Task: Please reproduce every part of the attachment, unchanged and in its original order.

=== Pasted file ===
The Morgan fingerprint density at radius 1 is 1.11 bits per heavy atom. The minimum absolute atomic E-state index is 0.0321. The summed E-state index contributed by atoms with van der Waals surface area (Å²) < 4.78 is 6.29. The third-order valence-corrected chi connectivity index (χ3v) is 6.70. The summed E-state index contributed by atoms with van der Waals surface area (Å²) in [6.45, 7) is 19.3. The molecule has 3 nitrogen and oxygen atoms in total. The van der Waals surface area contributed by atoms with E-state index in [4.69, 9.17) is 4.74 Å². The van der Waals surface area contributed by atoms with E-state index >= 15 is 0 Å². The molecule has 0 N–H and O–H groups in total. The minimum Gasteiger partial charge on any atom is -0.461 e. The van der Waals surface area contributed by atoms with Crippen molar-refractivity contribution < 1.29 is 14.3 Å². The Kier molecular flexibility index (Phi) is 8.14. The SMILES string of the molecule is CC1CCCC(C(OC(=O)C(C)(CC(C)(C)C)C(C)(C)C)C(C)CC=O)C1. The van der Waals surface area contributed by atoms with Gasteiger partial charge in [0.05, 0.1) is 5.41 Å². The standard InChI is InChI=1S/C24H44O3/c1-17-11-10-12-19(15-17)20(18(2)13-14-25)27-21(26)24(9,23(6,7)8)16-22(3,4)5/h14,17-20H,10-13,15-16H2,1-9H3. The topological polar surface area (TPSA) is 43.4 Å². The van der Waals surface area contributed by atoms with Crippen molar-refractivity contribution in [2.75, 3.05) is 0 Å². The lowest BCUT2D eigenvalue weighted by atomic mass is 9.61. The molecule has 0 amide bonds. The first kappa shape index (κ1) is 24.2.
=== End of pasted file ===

The Morgan fingerprint density at radius 1 is 1.11 bits per heavy atom. The minimum absolute atomic E-state index is 0.0321. The summed E-state index contributed by atoms with van der Waals surface area (Å²) < 4.78 is 6.29. The third-order valence-corrected chi connectivity index (χ3v) is 6.70. The summed E-state index contributed by atoms with van der Waals surface area (Å²) in [6.45, 7) is 19.3. The molecule has 3 nitrogen and oxygen atoms in total. The van der Waals surface area contributed by atoms with E-state index in [4.69, 9.17) is 4.74 Å². The van der Waals surface area contributed by atoms with E-state index >= 15 is 0 Å². The molecule has 0 N–H and O–H groups in total. The minimum Gasteiger partial charge on any atom is -0.461 e. The van der Waals surface area contributed by atoms with Crippen molar-refractivity contribution < 1.29 is 14.3 Å². The Kier molecular flexibility index (Phi) is 8.14. The SMILES string of the molecule is CC1CCCC(C(OC(=O)C(C)(CC(C)(C)C)C(C)(C)C)C(C)CC=O)C1. The van der Waals surface area contributed by atoms with Gasteiger partial charge in [0.05, 0.1) is 5.41 Å². The standard InChI is InChI=1S/C24H44O3/c1-17-11-10-12-19(15-17)20(18(2)13-14-25)27-21(26)24(9,23(6,7)8)16-22(3,4)5/h14,17-20H,10-13,15-16H2,1-9H3. The topological polar surface area (TPSA) is 43.4 Å². The van der Waals surface area contributed by atoms with Crippen molar-refractivity contribution in [2.75, 3.05) is 0 Å². The lowest BCUT2D eigenvalue weighted by atomic mass is 9.61. The molecule has 0 amide bonds. The first kappa shape index (κ1) is 24.2.